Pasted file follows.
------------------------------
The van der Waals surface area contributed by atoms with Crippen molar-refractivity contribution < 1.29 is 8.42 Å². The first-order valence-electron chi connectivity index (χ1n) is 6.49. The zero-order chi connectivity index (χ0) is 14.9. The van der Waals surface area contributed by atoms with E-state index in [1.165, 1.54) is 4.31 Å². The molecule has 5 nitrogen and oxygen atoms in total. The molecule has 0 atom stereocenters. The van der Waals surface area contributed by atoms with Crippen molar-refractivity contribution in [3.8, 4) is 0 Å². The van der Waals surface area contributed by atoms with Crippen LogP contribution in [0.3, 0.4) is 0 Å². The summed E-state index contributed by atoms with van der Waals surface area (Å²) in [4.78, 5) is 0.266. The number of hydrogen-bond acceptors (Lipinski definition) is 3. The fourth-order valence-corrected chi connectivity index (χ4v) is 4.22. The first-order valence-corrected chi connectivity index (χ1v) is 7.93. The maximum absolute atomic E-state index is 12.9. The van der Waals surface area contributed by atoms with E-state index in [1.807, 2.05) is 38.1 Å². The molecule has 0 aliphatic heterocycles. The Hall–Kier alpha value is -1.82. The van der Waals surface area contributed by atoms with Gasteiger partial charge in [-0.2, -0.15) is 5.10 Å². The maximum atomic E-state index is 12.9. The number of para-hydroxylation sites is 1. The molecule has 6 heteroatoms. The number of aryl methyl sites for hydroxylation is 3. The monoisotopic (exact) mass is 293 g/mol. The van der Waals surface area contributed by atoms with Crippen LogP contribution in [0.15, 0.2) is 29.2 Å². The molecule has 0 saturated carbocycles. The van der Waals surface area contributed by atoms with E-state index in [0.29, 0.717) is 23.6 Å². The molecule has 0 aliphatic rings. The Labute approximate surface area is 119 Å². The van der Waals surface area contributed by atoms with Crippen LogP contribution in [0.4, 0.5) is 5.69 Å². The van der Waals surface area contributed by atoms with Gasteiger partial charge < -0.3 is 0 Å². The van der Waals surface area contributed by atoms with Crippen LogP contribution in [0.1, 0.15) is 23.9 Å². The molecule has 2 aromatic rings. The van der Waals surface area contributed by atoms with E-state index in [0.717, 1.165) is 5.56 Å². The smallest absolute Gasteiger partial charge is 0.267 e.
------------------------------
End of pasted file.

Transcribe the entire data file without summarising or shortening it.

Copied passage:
The van der Waals surface area contributed by atoms with Crippen molar-refractivity contribution < 1.29 is 8.42 Å². The first-order valence-electron chi connectivity index (χ1n) is 6.49. The zero-order chi connectivity index (χ0) is 14.9. The van der Waals surface area contributed by atoms with E-state index in [1.165, 1.54) is 4.31 Å². The molecule has 5 nitrogen and oxygen atoms in total. The molecule has 0 atom stereocenters. The van der Waals surface area contributed by atoms with Crippen molar-refractivity contribution in [3.8, 4) is 0 Å². The van der Waals surface area contributed by atoms with Crippen LogP contribution in [0.3, 0.4) is 0 Å². The summed E-state index contributed by atoms with van der Waals surface area (Å²) in [4.78, 5) is 0.266. The number of hydrogen-bond acceptors (Lipinski definition) is 3. The fourth-order valence-corrected chi connectivity index (χ4v) is 4.22. The first-order valence-corrected chi connectivity index (χ1v) is 7.93. The maximum absolute atomic E-state index is 12.9. The van der Waals surface area contributed by atoms with E-state index in [1.807, 2.05) is 38.1 Å². The molecule has 0 aliphatic heterocycles. The Hall–Kier alpha value is -1.82. The van der Waals surface area contributed by atoms with Gasteiger partial charge in [-0.2, -0.15) is 5.10 Å². The maximum atomic E-state index is 12.9. The number of para-hydroxylation sites is 1. The molecule has 6 heteroatoms. The number of aryl methyl sites for hydroxylation is 3. The monoisotopic (exact) mass is 293 g/mol. The van der Waals surface area contributed by atoms with Crippen LogP contribution in [0.15, 0.2) is 29.2 Å². The molecule has 0 saturated carbocycles. The van der Waals surface area contributed by atoms with E-state index in [0.29, 0.717) is 23.6 Å². The molecule has 0 aliphatic rings. The Labute approximate surface area is 119 Å². The van der Waals surface area contributed by atoms with Crippen LogP contribution in [0.4, 0.5) is 5.69 Å². The van der Waals surface area contributed by atoms with Gasteiger partial charge < -0.3 is 0 Å². The van der Waals surface area contributed by atoms with Crippen LogP contribution in [0.1, 0.15) is 23.9 Å². The molecule has 2 aromatic rings. The van der Waals surface area contributed by atoms with E-state index in [0.717, 1.165) is 5.56 Å². The smallest absolute Gasteiger partial charge is 0.267 e.